Rachel Treisman

Updated April 3, 2021 at 11:53 AM ET

One U.S. Capitol Police officer is dead and another is hospitalized with injuries after an apparent attack Friday at a Capitol checkpoint in which a man rammed his car into officers and lunged at them with a knife, police said.

Capitol Police identified the slain officer as William "Billy" Evans, an 18-year veteran of the force.

National Football League owners voted Tuesday to approve an enhanced schedule that will bring the number of regular-season games to 17 per team starting this year. The long-discussed change is expected to bring additional revenue to the NFL, which finalized a new round of broadcast rights agreements earlier this month.

Authorities in Nashville, Tenn., said four people were killed and 130 rescued after near-record levels of rainfall caused significant flooding across the region.

The Nashville Office of Emergency Management said in a Sunday morning update that emergency responders were continuing to make rescues in the aftermath of the storm, which drenched the area in a total of 7 inches of rain.

Updated March 17, 2021 at 3:34 PM ET

A small porcelain bowl that cost $35 at a yard sale and turned out to be a rare, 15th-century Chinese artifact has sold at a Sotheby's auction for $721,800 — more than 20,000 times its original asking price.

Updated March 24, 2021 at 10:18 AM ET

As the country reels from the Atlanta-area massage business shootings that left eight people dead, including six women of Asian descent, authorities have released the names of those killed in Tuesday's three attacks.

It's time for Californians to dig their Mickey Mouse ears out of storage. Disneyland Park and Disneyland California Adventure Park will reopen their gates to state residents on April 30, more than a year after shutting down due to the coronavirus pandemic.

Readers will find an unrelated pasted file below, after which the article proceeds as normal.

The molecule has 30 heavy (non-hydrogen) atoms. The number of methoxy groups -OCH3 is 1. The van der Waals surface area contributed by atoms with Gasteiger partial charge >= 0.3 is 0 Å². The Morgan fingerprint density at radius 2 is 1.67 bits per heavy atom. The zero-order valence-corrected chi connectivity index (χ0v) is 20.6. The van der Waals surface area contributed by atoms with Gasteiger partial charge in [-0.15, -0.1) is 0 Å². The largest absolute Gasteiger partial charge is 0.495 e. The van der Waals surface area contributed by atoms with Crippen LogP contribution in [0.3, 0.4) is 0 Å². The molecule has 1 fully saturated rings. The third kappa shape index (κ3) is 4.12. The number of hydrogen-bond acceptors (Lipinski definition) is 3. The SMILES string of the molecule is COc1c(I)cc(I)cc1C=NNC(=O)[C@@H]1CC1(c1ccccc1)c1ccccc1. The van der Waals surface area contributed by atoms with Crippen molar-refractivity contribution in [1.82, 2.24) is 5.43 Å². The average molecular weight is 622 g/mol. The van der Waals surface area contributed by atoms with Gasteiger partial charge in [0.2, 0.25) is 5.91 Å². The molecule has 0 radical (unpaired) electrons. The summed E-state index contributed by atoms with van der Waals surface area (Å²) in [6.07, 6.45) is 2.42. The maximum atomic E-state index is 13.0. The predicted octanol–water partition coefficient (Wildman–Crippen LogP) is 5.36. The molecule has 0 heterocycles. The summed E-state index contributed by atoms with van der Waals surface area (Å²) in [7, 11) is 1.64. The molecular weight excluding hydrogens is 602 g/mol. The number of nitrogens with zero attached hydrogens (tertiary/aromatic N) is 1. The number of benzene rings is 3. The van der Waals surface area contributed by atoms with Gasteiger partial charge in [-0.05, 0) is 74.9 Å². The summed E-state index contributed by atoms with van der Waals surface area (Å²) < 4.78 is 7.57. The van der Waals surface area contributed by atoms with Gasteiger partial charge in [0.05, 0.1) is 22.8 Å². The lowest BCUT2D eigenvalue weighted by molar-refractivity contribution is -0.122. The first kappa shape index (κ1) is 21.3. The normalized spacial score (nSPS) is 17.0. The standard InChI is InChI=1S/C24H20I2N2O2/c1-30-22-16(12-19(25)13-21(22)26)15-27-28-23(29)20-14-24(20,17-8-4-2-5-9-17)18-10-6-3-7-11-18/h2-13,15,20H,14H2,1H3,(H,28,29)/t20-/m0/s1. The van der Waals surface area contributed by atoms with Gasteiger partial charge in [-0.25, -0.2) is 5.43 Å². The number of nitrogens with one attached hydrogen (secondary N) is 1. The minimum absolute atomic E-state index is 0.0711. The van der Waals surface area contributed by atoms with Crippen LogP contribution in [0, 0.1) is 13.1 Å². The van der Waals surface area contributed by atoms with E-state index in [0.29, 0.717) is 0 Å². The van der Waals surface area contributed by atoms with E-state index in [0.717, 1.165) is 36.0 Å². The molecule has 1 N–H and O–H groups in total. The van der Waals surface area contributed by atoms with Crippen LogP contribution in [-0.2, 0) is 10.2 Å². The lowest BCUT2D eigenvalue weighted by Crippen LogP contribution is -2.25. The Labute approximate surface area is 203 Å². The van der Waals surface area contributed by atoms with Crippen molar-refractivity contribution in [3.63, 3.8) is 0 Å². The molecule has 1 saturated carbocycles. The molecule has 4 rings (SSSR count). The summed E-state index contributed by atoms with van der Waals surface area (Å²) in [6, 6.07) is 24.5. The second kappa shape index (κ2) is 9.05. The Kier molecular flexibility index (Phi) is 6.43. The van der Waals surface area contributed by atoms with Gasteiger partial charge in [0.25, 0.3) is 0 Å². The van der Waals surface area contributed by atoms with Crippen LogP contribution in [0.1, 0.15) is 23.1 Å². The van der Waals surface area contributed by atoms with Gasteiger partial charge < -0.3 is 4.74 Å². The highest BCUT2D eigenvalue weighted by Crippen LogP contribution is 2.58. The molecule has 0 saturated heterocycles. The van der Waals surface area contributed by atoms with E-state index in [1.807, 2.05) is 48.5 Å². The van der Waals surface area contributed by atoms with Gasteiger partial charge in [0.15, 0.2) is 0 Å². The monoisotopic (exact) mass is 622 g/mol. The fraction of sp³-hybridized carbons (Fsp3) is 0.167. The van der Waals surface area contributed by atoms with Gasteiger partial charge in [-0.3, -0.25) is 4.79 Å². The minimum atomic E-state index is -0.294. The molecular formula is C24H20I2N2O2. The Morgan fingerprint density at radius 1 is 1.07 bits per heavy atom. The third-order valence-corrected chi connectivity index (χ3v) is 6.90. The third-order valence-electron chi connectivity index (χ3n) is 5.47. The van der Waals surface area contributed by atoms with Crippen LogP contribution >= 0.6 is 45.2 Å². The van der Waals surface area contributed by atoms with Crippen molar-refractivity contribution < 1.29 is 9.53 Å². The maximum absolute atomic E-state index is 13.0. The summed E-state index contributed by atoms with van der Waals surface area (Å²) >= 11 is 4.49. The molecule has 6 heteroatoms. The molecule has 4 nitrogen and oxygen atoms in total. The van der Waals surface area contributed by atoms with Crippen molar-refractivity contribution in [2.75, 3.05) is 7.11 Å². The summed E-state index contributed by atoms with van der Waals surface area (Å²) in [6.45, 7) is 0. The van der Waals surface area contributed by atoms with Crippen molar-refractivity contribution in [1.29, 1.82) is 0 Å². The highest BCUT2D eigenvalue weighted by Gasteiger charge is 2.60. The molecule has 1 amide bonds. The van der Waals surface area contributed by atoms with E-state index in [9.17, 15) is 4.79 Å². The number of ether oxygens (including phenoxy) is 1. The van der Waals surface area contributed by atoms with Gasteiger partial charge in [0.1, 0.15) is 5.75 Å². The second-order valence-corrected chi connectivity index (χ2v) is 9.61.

The Anaheim, Calif.-based theme parks will reopen at limited capacity and in line with state public health requirements, Disney CEO Bob Chapek told CNBC's Squawk Alley on Wednesday.

The city of Minneapolis has reached a $27 million civil settlement with the family of George Floyd, the Black man whose death in police custody last May sparked a wave of protests across the country and the world.

Country music legend Dolly Parton got a taste of her own medicine on Tuesday when she received a dose of the COVID-19 vaccine whose research she helped fund.

Parton, 75, documented the moment in a video posted to social media in which she encouraged eligible viewers to get the shot and broke into a modified rendition of "Jolene" to that effect.

Johnson & Johnson has begun shipping nearly 4 million doses of its newly authorized COVID-19 vaccine across the U.S., officials said Monday, and is expected to further scale up supply in the coming weeks and months.

"We think literally within about the next 24 to 48 hours, Americans should start receiving shots in arms," Alex Gorsky, Johnson & Johnson's CEO and chairman of the board, told NBC's Today.

The Biden administration will distribute millions of face coverings to thousands of community health centers and food banks in an effort to help vulnerable Americans more easily mask up, officials said on Wednesday.

Hayley Arceneaux, 29, became a physician assistant at St. Jude Children's Research Hospital nearly a year ago, almost two decades after beating pediatric cancer there herself. Now, she's set to reach new heights as the youngest American — and first with a prosthesis — to travel to space.

Volunteers in coastal Texas have rescued thousands of sea turtles from frigid waters and shores during the historic winter storm and are working creatively to house them as much of the region remains without power.

The massive storm sweeping across the country isn't only bringing subzero temperatures and widespread power outages to much of the U.S., it's also putting a freeze on COVID-19 vaccine distribution in several states and cities.